How do you transform your routine, everyday customers into evangelists? That’s no easy task. It’s not a question of faith. You’ve got to start by analytically asking yourself if your customers are atheists, agnostics or believers. Don’t be surprised if you have lots of atheists. People who simply don’t believe in your products but use them out of habit.

There may be some who are agnostics. They’d believe if you could give them a reason to believe. You’re likely to have lots of these.

But then, if you study carefully, you’ll find a core group of righteous product users who deeply believe. Their numbers may be small, but find them and study them. Deconstruct them and see what they are all about. Once you understand why they evangelize your brand, turn them loose. Empower and enable them. Create additional products and programs that recruit and attract more just like them.

To really understand how to grow customer evangelists, my advice is to read McConnell’s and Huba’s book. It’s a good one. Visit their blog. Look around for examples of companies who have transformed their customers into their sales force. Richard Branson, CEO of U.K.-based Virgin Atlantic Airways Ltd., is a master at creating customer evangelists.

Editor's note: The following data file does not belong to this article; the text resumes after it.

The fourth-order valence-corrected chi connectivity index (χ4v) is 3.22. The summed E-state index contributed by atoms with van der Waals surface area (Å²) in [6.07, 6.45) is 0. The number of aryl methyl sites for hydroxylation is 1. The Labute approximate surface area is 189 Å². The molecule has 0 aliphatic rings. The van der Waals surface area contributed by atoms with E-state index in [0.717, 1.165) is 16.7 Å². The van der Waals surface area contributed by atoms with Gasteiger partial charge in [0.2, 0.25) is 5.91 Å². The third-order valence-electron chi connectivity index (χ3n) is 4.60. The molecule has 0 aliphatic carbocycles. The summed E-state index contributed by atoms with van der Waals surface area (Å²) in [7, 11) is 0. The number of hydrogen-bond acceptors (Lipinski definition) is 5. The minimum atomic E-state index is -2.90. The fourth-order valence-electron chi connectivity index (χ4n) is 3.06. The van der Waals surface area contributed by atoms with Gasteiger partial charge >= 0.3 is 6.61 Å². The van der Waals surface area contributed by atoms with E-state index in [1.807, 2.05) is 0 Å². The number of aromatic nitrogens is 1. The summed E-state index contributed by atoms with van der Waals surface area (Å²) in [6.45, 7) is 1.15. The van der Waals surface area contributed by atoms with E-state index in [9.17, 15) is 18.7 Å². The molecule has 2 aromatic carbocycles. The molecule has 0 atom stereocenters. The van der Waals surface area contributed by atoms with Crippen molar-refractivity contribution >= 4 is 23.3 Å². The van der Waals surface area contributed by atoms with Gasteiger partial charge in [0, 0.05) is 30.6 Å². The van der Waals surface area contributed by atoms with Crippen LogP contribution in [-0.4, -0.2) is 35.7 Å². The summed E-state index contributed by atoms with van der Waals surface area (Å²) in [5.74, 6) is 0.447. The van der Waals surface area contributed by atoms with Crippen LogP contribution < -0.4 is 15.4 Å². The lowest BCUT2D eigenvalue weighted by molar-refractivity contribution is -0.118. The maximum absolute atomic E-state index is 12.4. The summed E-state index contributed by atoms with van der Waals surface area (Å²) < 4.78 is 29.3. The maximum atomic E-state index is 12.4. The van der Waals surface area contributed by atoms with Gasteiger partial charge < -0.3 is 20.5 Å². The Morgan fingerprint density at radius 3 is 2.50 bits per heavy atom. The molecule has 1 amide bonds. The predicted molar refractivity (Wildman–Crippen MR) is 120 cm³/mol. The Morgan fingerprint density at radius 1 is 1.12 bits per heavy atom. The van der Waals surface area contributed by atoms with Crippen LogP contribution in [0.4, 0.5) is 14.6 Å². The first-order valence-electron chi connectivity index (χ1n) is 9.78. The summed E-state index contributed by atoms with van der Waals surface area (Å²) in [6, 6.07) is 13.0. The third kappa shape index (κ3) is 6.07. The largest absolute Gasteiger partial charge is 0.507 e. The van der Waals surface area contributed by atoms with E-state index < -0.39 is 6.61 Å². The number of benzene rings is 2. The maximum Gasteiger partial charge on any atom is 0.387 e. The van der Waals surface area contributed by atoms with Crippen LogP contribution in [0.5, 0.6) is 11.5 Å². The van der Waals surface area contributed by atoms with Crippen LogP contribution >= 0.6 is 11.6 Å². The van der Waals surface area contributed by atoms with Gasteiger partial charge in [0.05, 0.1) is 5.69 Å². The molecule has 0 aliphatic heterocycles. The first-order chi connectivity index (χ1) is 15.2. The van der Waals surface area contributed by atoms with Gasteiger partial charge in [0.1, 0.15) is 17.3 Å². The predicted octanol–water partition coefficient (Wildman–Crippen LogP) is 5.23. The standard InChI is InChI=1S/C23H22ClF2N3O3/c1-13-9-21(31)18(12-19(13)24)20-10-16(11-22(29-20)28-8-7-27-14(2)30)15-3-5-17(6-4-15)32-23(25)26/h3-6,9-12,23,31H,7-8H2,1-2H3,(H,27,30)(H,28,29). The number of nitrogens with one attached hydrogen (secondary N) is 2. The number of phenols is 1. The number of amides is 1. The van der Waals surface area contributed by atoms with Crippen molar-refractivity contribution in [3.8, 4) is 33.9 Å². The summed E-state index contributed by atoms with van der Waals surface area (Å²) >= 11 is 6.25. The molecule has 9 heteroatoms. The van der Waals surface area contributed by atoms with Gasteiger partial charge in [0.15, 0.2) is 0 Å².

Creating marketing programs that include tactics to convert customers to evangelism isn’t beyond belief, but it’s not obvious. It’s not formulaic. It requires creative design. It takes a spirit of adventure. Anyone can mix together millions of dollars in an advertising, PR and direct marketing budget and build awareness and trial, but evangelism is harder to come by.

The task isn’t easy, but if you can crack the code, it’s the most efficient and effective marketing effort you’ll ever implement.

Michael Krauss is a partner with Marion Consulting Partners based in Highland Park, Ill., and can be reached at or


 ©2005 Marion Consulting Partners